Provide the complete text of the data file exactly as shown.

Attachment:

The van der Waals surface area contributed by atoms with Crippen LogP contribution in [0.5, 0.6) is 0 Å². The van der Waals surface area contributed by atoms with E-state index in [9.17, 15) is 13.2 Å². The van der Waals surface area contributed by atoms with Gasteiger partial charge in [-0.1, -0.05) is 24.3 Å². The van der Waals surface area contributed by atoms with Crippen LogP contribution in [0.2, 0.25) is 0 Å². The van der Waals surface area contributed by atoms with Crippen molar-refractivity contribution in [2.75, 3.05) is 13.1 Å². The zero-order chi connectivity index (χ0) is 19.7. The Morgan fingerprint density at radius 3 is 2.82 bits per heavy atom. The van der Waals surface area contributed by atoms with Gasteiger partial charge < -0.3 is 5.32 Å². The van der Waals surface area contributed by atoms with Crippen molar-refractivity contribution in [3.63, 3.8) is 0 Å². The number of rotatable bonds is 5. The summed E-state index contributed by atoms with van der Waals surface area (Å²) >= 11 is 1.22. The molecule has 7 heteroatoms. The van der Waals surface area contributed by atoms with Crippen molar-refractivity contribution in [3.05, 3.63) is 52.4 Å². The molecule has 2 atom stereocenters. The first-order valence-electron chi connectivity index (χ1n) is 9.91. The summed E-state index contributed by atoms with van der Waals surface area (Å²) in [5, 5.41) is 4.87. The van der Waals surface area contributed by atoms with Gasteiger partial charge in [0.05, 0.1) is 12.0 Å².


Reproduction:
The van der Waals surface area contributed by atoms with Crippen LogP contribution in [0.5, 0.6) is 0 Å². The van der Waals surface area contributed by atoms with E-state index in [9.17, 15) is 13.2 Å². The van der Waals surface area contributed by atoms with Gasteiger partial charge in [-0.1, -0.05) is 24.3 Å². The van der Waals surface area contributed by atoms with Crippen LogP contribution in [0.2, 0.25) is 0 Å². The van der Waals surface area contributed by atoms with Crippen molar-refractivity contribution in [2.75, 3.05) is 13.1 Å². The zero-order chi connectivity index (χ0) is 19.7. The Morgan fingerprint density at radius 3 is 2.82 bits per heavy atom. The van der Waals surface area contributed by atoms with Gasteiger partial charge < -0.3 is 5.32 Å². The van der Waals surface area contributed by atoms with Crippen molar-refractivity contribution in [3.63, 3.8) is 0 Å². The number of rotatable bonds is 5. The summed E-state index contributed by atoms with van der Waals surface area (Å²) >= 11 is 1.22. The molecule has 7 heteroatoms. The van der Waals surface area contributed by atoms with Crippen molar-refractivity contribution in [3.05, 3.63) is 52.4 Å². The molecule has 2 atom stereocenters. The first-order valence-electron chi connectivity index (χ1n) is 9.91. The summed E-state index contributed by atoms with van der Waals surface area (Å²) in [5, 5.41) is 4.87. The van der Waals surface area contributed by atoms with Gasteiger partial charge in [0.05, 0.1) is 12.0 Å².